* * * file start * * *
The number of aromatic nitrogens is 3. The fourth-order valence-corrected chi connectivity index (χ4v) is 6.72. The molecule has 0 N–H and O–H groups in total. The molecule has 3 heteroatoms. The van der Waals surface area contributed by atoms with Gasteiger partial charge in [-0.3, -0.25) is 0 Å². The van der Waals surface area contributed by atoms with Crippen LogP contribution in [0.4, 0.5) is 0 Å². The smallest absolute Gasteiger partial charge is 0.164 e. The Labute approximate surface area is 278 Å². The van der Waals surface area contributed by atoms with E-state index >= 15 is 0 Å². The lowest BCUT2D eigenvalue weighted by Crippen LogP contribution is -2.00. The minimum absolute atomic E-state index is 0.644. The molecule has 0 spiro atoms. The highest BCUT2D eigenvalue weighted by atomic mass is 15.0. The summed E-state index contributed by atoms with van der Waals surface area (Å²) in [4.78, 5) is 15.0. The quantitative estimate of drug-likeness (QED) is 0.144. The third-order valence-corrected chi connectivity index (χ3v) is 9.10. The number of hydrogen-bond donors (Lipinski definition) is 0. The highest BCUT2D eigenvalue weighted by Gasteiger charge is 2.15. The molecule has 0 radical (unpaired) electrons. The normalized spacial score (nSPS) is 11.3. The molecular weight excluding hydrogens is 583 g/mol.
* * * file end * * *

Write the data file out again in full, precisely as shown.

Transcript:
The number of aromatic nitrogens is 3. The fourth-order valence-corrected chi connectivity index (χ4v) is 6.72. The molecule has 0 N–H and O–H groups in total. The molecule has 3 heteroatoms. The van der Waals surface area contributed by atoms with Gasteiger partial charge in [-0.3, -0.25) is 0 Å². The van der Waals surface area contributed by atoms with Crippen LogP contribution in [0.4, 0.5) is 0 Å². The smallest absolute Gasteiger partial charge is 0.164 e. The Labute approximate surface area is 278 Å². The van der Waals surface area contributed by atoms with E-state index >= 15 is 0 Å². The lowest BCUT2D eigenvalue weighted by Crippen LogP contribution is -2.00. The minimum absolute atomic E-state index is 0.644. The molecule has 0 spiro atoms. The highest BCUT2D eigenvalue weighted by atomic mass is 15.0. The summed E-state index contributed by atoms with van der Waals surface area (Å²) in [4.78, 5) is 15.0. The quantitative estimate of drug-likeness (QED) is 0.144. The third-order valence-corrected chi connectivity index (χ3v) is 9.10. The number of hydrogen-bond donors (Lipinski definition) is 0. The highest BCUT2D eigenvalue weighted by Gasteiger charge is 2.15. The molecule has 0 radical (unpaired) electrons. The normalized spacial score (nSPS) is 11.3. The molecular weight excluding hydrogens is 583 g/mol.